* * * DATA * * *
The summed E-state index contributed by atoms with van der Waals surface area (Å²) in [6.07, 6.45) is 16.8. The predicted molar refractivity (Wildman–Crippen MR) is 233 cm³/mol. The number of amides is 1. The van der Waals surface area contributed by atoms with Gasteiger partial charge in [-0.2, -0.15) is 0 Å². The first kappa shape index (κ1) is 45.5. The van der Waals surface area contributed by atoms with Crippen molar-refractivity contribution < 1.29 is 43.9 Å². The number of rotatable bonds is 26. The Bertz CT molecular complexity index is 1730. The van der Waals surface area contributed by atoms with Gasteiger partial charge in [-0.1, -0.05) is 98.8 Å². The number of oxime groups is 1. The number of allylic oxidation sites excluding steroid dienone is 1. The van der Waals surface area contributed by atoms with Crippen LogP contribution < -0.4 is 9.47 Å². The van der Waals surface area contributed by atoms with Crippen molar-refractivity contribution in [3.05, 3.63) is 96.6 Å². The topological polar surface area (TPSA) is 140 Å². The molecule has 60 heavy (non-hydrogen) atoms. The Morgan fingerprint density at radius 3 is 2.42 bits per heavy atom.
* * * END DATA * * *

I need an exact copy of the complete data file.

The summed E-state index contributed by atoms with van der Waals surface area (Å²) in [6.07, 6.45) is 16.8. The predicted molar refractivity (Wildman–Crippen MR) is 233 cm³/mol. The number of amides is 1. The van der Waals surface area contributed by atoms with Gasteiger partial charge in [-0.2, -0.15) is 0 Å². The first kappa shape index (κ1) is 45.5. The van der Waals surface area contributed by atoms with Crippen molar-refractivity contribution < 1.29 is 43.9 Å². The number of rotatable bonds is 26. The Bertz CT molecular complexity index is 1730. The van der Waals surface area contributed by atoms with Gasteiger partial charge in [-0.1, -0.05) is 98.8 Å². The number of oxime groups is 1. The number of allylic oxidation sites excluding steroid dienone is 1. The van der Waals surface area contributed by atoms with Crippen LogP contribution < -0.4 is 9.47 Å². The van der Waals surface area contributed by atoms with Crippen molar-refractivity contribution in [3.05, 3.63) is 96.6 Å². The topological polar surface area (TPSA) is 140 Å². The molecule has 60 heavy (non-hydrogen) atoms. The Morgan fingerprint density at radius 3 is 2.42 bits per heavy atom.